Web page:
Depending on your love for cities, Kuala Lumpur doesn’t require a huge amount of your time – its infrastructure is superb and the layout of the city isn’t too complicated. As a girl who craves city life every now and again I spent four days there getting to know it and I’m heading back soon for a rest bite from all the bus travel I’ve been doing exploring mainland Malaysia’s East coast.
What to see in Kuala Lumpur depends on your time there. Many use Kuala Lumpur as a transit point to far flung shores like Australia or as a whistle-stop ‘city twinning’ with Singapore before exploring some of Malaysia’s stunning island retreats, leaving themselves with limited time to explore the city properly. Even though the transport systems are great, many of the city’s key sights are scattered around the city in the outskirts – there isn’t a typical ‘central’ place where everything is.
I was staying at an awesome hostel called Reggae Mansion on Jalan Tun H S Lee (Jalin Masjid metro). It’s a party hostel that looks like a giant posh mansion with ‘capsule’ bunk beds and an awesome atmosphere. I seriously recommend this place – I’m excited to be going back!
Like most hostels, it caters for its backpacker residents (not just via the pumping rooftop bar) by offering tours, day trips and other activities. After a couple of days exploring the central aspects of the city myself I decided it was time to see the sights that were slightly harder to reach, and while easy to get to, would take a lot of time and potentially spill into two days should I reply on public transport. Plus I would get to meet other people in my hostel – always a bonus as a solo traveller.
Starting at 10am (they obviously know us travellers don’t always emerge at early hours) I joined Reggae Tours Malaysia’s full day “Seven Wonders of Kuala Lumpur Tour” complete with a driver who also acted as our constant information source. The tour costs 70 Ringgit (approximately £14) and lasts until 5pm. Luckily our driver guide didn’t chaperone us around each of the sights (I’m not too much into that) but he did give insight on each of the ‘wonders’ before we arrived and pointed out other aspects of the city as we passed them in the mini-bus, some of which I went back to on my own the next day.
So what do you see?
Thean Hou Temple
While not the grandest of Chinese temples I have come across this one, constructed in the 80’s, is a KL landmark. It has all the ornate décor and carvings you would expect but I found the lantern ceiling upon entry pretty impressive.
Little India Brickfields
It is said that Little India was given its title in 1997 after 95% of the population in the area was deemed Indian descent. Here you will find a whole host of restaurants and shops. My suggestion is to mainly seek out the food here!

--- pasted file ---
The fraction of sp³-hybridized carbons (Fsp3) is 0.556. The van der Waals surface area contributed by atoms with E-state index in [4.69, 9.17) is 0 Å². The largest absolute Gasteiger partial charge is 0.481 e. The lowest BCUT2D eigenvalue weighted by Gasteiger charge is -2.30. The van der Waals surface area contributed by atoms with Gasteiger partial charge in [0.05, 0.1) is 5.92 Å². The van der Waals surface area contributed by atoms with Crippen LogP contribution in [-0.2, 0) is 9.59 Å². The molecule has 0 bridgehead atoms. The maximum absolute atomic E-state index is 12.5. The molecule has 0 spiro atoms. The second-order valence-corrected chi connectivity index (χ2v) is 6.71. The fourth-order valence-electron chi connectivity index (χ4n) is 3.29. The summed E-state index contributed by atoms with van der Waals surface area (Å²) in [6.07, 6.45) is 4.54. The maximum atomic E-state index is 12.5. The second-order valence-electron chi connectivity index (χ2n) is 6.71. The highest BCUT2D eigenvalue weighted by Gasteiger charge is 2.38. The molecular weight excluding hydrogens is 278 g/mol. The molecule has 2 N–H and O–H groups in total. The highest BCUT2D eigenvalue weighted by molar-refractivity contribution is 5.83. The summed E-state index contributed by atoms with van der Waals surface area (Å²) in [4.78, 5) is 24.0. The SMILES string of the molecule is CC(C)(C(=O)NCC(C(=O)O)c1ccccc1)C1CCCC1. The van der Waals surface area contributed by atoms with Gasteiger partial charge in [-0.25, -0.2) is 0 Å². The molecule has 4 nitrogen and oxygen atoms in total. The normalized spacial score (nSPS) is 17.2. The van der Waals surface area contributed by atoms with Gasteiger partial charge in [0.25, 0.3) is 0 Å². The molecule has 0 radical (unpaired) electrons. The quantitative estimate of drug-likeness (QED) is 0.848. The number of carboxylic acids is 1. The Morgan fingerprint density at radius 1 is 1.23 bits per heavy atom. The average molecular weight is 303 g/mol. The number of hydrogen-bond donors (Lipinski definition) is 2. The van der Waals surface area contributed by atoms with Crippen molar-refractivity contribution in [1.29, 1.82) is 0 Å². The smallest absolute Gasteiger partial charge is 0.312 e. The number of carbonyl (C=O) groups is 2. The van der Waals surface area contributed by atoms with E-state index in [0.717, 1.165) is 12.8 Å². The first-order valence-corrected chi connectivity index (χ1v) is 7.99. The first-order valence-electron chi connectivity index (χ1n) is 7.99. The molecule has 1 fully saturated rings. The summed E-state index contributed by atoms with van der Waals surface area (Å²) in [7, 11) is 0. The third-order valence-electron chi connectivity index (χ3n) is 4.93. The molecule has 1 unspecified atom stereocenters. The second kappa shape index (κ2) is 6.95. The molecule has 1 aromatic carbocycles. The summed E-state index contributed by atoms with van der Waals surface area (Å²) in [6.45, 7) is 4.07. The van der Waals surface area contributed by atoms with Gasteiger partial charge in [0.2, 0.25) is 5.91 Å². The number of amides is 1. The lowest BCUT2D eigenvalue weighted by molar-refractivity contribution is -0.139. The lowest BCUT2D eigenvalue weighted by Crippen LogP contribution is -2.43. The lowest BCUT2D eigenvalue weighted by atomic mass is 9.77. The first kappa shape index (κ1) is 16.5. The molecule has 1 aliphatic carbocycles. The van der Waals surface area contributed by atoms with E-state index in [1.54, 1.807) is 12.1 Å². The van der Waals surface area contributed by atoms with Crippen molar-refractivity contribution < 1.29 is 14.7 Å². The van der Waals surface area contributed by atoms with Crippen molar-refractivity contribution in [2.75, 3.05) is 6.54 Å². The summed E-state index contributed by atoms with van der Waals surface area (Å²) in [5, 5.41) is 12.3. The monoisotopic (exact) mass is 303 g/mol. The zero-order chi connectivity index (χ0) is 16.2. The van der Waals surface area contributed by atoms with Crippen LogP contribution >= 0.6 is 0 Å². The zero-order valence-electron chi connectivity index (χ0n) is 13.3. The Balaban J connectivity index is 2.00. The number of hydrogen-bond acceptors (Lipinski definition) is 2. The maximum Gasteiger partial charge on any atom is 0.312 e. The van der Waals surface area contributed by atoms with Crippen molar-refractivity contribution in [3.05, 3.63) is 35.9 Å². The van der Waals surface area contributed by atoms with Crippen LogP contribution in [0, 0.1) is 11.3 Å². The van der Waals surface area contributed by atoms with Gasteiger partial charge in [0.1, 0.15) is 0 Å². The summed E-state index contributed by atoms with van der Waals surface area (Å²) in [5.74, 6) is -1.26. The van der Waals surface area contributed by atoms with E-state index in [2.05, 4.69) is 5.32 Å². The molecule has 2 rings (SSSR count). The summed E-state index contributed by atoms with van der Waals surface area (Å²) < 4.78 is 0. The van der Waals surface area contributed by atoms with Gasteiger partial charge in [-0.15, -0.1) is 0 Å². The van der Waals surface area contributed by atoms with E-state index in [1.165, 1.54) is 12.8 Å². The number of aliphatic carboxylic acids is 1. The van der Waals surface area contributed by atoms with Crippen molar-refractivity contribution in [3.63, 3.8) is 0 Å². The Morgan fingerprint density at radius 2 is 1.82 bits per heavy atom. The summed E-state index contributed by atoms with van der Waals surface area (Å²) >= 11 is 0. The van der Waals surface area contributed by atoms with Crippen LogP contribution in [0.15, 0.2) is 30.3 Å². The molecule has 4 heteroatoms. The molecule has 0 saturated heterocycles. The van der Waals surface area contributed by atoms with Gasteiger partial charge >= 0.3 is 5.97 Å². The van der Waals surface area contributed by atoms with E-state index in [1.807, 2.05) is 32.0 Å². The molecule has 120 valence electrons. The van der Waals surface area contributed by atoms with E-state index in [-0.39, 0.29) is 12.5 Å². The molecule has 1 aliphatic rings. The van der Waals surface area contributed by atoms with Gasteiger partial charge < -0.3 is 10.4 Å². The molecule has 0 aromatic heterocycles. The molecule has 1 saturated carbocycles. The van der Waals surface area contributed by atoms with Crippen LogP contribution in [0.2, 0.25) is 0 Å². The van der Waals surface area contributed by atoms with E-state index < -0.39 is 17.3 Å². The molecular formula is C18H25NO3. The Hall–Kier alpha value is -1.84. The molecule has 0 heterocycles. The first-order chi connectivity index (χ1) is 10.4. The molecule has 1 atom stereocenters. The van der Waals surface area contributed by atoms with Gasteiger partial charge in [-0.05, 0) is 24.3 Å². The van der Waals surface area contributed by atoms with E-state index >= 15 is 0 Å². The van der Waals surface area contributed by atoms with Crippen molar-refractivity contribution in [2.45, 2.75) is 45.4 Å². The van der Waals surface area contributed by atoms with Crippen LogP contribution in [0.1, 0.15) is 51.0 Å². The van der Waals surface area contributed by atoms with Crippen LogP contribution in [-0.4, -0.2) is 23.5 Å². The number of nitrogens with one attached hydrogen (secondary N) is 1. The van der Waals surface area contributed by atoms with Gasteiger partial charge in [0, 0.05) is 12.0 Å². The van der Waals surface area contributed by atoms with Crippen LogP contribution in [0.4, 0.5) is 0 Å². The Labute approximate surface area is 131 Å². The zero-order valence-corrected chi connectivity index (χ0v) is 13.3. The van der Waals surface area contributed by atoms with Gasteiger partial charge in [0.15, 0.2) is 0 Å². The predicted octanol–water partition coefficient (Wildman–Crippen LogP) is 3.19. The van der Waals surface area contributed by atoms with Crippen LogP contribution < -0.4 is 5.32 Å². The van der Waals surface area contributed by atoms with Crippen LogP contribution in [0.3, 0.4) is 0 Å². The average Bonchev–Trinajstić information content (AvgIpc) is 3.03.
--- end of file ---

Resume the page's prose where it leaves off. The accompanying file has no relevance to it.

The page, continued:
Merdeka (Independence) Square
This is the spot where Malaysia symbolically declared independence from the British at midnight on August 31, 1957. The square is also surrounded by some stunning colonial architecture, which I spent a morning looking around the day after.
National Palace (Istana Negara)
The official residence of the King of Malaysia is imposing but rather majestic, even if you can only peer through the gates for a quick glimpse of the royal structure on the hillside – you are not permitted to enter the grounds. Just like in London, everyone is fascinated with the horse guards.
So it turns out that Kuala Lumpur houses the world’s tallest bronze sculpture (so they say), which commemorates those is died for Malaysia’s freedom in various wars. It’s a beautiful freestanding sculpture set within beautiful gardens. Well worth the relaxing stroll and amazing backdrop of the city.
Batu Caves – Hindu Temple Caves
These limestone hill caves, said to be over 400 million years old, didn’t have the wow factor I was expecting but climbing the 272 steps of one of the most popular Hindu shrines outside of India in the Malaysian heat is a feat worth congratulating yourself for. Be sure to turn around the check out the view of the city.
Kuala Lumpur is a city where many religions co-exist in harmony. This mosque is the main Islamic centrepiece in the city. Built in 1965, it has a modern design featuring a 73-metre-high minaret, Islamic art décor, water pools and a surrounding garden. You have to wear a robe to enter, but we had fun with that!
We also drove past the Petronas Towers on the way home and although most of us had already checked them out, we couldn’t resist another photo opportunity!
While not on the itinerary we were taken to some chocolate shops at the end of the tour. But all we did was walk around and get offered free chocolate samples, so it wasn’t something I could really complain about. However, some might not appreciate this add-on, but you have to make of it what you will. If your group is that much against it I am sure the driver would happily drop it from the sightseeing menu.
This is a great way to cram a lot of the city’s key highlights into one day, without feeling like you are rushing through them. Although you may be paying just a few pounds more than you would using public transport, this is a good means of eliminating an exhausting couple of days of fast paced navigation in the heat and bustle of the city.
Thank you to Reggae Tours who kindly invited me to try their new ‘Seven Wonders of Kuala Lumpur ‘ tour. All opinions, as always, are my own.